I’m pretty much sold on the Trail Runner concept and I look forward to putting a few more miles on these shoes this weekend. If you’re looking for an alternative to the traditional hiking boots you should give these a try. They make different versions for different situations but I’ve found the Loan Peak 4’s to be a great all around shoe for my needs.

*The YouTube Channels that hooked me (in no particular order):
Outdoor Adventures
The Outdoor Gear Review
Dan Becker
Homemade Wanderlust
Darwin on the Trail

Indy – The Donut Shop

In 1997 Nuvo Magazine* said The Donut Shop Bakery & Restaurant on North Keystone had the best omelet.  In 2005 it was awarded the “Best Chocolate Iced Cake Donut”*.  

An old Indianapolis Monthly article* mentions the area used to be a rare and ancient peat bog that was drained in the 60’s as well as a 385-acre dairy farm and part of the Freedom Trail.   I was unable to find an exact year it opened but I assume The Donut Shop has to have been around since the early 70’s.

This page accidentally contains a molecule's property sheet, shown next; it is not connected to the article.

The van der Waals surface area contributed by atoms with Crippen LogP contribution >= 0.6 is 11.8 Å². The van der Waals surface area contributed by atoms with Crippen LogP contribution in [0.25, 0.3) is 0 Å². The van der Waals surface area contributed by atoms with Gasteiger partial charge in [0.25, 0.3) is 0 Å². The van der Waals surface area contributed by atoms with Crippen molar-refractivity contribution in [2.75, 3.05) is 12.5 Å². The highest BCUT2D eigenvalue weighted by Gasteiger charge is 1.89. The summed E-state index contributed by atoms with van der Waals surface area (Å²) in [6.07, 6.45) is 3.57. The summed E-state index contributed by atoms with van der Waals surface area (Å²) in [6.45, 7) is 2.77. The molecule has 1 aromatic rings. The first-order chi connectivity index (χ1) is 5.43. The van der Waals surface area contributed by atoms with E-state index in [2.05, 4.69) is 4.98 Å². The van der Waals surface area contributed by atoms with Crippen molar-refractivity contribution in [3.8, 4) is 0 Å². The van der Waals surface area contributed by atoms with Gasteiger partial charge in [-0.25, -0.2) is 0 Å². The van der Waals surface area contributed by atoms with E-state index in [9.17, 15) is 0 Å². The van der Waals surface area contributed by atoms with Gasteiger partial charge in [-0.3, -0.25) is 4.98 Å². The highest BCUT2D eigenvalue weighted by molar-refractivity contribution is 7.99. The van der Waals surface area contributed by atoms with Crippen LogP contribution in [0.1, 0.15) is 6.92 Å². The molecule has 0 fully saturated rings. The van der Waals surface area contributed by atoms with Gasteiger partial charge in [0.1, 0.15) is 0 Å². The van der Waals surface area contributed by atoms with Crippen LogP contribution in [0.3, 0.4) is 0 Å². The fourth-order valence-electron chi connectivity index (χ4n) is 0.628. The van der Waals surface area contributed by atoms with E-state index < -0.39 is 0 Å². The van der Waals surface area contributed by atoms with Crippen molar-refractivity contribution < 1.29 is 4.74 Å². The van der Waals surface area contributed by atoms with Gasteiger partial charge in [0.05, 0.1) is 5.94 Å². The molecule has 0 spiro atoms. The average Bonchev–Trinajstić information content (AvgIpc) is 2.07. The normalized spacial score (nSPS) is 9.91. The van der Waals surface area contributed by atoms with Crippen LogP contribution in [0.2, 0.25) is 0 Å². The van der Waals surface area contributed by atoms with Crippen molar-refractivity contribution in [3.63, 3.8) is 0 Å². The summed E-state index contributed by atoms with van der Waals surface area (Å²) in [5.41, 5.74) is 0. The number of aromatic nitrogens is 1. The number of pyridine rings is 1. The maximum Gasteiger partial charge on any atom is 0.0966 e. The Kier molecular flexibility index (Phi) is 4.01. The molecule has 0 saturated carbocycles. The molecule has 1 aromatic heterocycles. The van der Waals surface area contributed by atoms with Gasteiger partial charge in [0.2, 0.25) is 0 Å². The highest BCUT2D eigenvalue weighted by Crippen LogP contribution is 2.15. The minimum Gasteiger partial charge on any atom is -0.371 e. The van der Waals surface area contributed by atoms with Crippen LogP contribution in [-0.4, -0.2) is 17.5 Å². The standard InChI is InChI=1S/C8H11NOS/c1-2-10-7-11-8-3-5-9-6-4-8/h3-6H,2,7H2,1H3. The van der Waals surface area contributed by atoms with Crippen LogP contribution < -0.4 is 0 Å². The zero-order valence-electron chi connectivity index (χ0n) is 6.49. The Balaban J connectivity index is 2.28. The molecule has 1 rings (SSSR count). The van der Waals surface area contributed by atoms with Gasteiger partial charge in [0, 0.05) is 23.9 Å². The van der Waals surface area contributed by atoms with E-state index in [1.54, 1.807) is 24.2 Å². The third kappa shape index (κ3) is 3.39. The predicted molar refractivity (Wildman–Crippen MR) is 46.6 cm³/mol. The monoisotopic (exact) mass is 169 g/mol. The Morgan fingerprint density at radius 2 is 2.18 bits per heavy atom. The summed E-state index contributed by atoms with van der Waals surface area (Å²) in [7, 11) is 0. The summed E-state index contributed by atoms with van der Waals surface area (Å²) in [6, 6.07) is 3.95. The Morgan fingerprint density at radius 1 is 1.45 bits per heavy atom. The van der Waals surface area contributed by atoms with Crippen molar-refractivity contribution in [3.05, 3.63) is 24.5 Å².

Photo from Yelp

Let’s just say this place isn’t new. And it doesn’t feel new when you arrive, which is OK with me. It’s clean and well kept for sure (except for that squeaky kitchen swing door) and that says a lot. I stopped in on a workday while making my way downtown and the crowd was light but steady.

I’ve been driving past this place for a long time and only really noticed it about 2-years ago. I must have been looking at all the car lots that used to be across the street in the area.

Photo from Yelp